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Mrs. May: To ask the Secretary of State for Wales how many written parliamentary questions to his Department in the 2005-06 Session were not answered wholly or in part on grounds of disproportionate cost. 
Mr. Laws: To ask the Secretary of State for Wales what the cash equivalent transfer value is of the public sector pensions of the 10 highest paid members of staff in his Department; and if he will make a statement. 
Information is only available for the post of Director of the Wales Office. Details of the cash equivalent transfer value of the Directors who held that post was published in the Remuneration Report of the Department for Constitutional Affairs Resource Accounts for 2005-06, pages 20 and 21. The accounts
were printed on 12 October 2006, and are available in the House Library, or on the DCAs website.
Mrs. May: To ask the Secretary of State for Scotland (1) how many written parliamentary questions to his Department in the 2005-06 session were not answered wholly or in part on grounds of disproportionate cost; 
(2) how many written parliamentary questions to his Department in the 2005-06 session were answered with a reply that it had not been possible to reply before prorogation, or similar wording. 
Mr. Hayes: To ask the Secretary of State for Scotland what the 20 largest procurement projects initiated by his Department since May 1997 were; what the (a) original budget, (b) cost to date and (c) consultancy fees were; and what the final cost was of each project which has been completed. 
David Cairns: Other than minor purchases, the Scotland Office does not undertake discrete procurement projects and utilises existing service contracts between suppliers and the Scottish Executive or the Department for Constitutional Affairs for its day-to-day activities.
Beverley Hughes: The first Sure Start childrens centres were set up in 2003. Between 2003 and 2006 we have delivered centres to reach 650,000 children under five and their families. We are now in the second phase which will see 2,500 centres in total up and running by 2008. The revenue allocation for the current phase (2006-08) is £1.4 billion for childrens centres and Sure Start Local Programmes and includes start-up funding for new centres opening between 2006 and 2008 as well as ongoing funding to support centres that opened before April 2006. By 2010 we aim to have 3,500 centres openone for every communityand we intend that childrens centres will be a key part of our permanent, mainstream childrens services. Decisions about funding for childrens centres after 2008 will be taken when we have concluded our comprehensive spending review.
Jim Knight: The Secretary of State has regular meetings with HM Chief Inspector on a range of matters. The Chief Inspector has a duty to advise the Secretary of State about quality of education and standards in schools, including in relation to citizenship. On 28 September Ofsted published Towards Consensus? Citizenship in Secondary Schools reporting on progress schools have made on establishing programmes of citizenship. In addition, citizenship is one of many areas reported on by the Chief Inspector in her annual report to the Secretary of State, the latest of which was published on 22 November 2006. Officials meet regularly with Ofsted to discuss citizenship.
Mr. Paul Goodman: To ask the Secretary of State for Education and Skills what the evidential basis was for determining that the funding allocation for the free early years entitlement is sufficient to cover the cost nationally of 12.5 hours child care provision for every three and four-year-old for 38 weeks a year.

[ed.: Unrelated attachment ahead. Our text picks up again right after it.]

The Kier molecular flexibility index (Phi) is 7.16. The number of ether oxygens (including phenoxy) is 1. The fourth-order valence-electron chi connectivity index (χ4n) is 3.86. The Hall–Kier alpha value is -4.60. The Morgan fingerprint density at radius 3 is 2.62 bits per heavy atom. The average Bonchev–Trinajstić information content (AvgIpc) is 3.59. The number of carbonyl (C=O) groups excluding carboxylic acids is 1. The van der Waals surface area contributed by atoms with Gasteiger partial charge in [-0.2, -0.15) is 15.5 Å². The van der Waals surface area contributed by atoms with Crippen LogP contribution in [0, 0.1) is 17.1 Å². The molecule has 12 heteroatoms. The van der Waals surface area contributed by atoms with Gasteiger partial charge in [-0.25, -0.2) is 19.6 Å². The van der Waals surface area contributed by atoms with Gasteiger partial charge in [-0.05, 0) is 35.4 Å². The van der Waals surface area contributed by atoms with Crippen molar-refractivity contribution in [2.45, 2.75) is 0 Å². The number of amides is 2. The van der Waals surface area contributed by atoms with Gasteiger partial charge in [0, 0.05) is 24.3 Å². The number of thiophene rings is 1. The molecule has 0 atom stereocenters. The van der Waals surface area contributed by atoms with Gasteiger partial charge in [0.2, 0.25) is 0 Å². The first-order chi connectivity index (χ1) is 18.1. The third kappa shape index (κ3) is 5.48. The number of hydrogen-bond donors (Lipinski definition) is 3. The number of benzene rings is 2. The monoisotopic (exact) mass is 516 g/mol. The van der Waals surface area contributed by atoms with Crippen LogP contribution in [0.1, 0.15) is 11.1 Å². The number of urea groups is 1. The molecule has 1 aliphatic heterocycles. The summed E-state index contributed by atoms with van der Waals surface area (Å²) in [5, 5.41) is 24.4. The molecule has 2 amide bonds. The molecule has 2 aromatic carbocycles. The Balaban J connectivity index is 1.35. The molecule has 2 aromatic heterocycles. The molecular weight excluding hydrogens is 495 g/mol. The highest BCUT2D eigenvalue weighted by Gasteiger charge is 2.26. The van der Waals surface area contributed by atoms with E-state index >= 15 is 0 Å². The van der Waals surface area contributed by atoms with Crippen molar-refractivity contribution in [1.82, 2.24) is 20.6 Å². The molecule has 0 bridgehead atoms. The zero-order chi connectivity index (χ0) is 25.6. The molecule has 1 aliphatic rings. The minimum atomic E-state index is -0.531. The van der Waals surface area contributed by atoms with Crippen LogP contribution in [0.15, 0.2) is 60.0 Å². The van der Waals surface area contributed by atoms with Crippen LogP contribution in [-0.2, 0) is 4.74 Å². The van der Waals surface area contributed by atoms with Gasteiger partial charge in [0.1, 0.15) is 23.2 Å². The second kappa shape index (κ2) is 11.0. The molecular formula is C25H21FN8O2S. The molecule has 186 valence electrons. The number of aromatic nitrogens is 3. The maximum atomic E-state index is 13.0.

Beverley Hughes [holding answer 11 January 2007]: We currently invest £3 billion per year in the delivery of the free entitlement for three and four-year-olds. This funding is intended to provide, for each eligible child, access to high quality early learning and care, delivered in accordance with the Foundation Stage Curriculum and National Daycare Standards.
In the context of the comprehensive spending review and in order to assess the impact of extending the free entitlement to 15 hours and increasing its flexibility by 2010, work has been done to identify the current cost of providing the free entitlement in different kinds of settings. This has involved modelling on the basis of the national survey data and also discussions and joint work with a range of local authorities and stakeholders. On the basis of this, we judge that there is sufficient national funding in the system to deliver the free entitlement.
Sarah Teather: To ask the Secretary of State for Education and Skills (1) what estimate he has made of the expected cost to the Exchequer of extending the entitlement to free nursery care for all three and four-year-olds from 12.5 hours per week to (a) 15 and (b) 20 hours per week for 38 weeks; 
(2) what estimate he has made of the expected cost to the Exchequer of extending the entitlement to free nursery care for all three and four-year-olds from 38 to 43 weeks a year for (a) 15 and (b) 20 hours per week. 
Beverley Hughes [holding answers 11 January 2007]: The 10-Year Childcare Strategy set out our commitment to extending the free entitlement to early education and care for all three and four-year-olds to 15 hours by 2010. We are also committed to increasing the flexibility of the free entitlement so that it is more responsive to the needs of children and families.
In the context of the comprehensive spending review (CSR) work is ongoing to estimate the cost of the extensions to 15 and 20 hours, based on population and take-up data and current levels of funding. We are seeking to roll-out the extension to 15 hours gradually, starting with 20 pathfinder local authorities who will begin providing the 15 hours and greater flexibility from April this year. These pathfinders will provide crucial information on the practical local implications of the changes which will underpin national estimates of the cost of extending the entitlement and increasing its flexibility. Figures cannot be confirmed in advance of the Departments comprehensive spending review settlement and until we have these findings.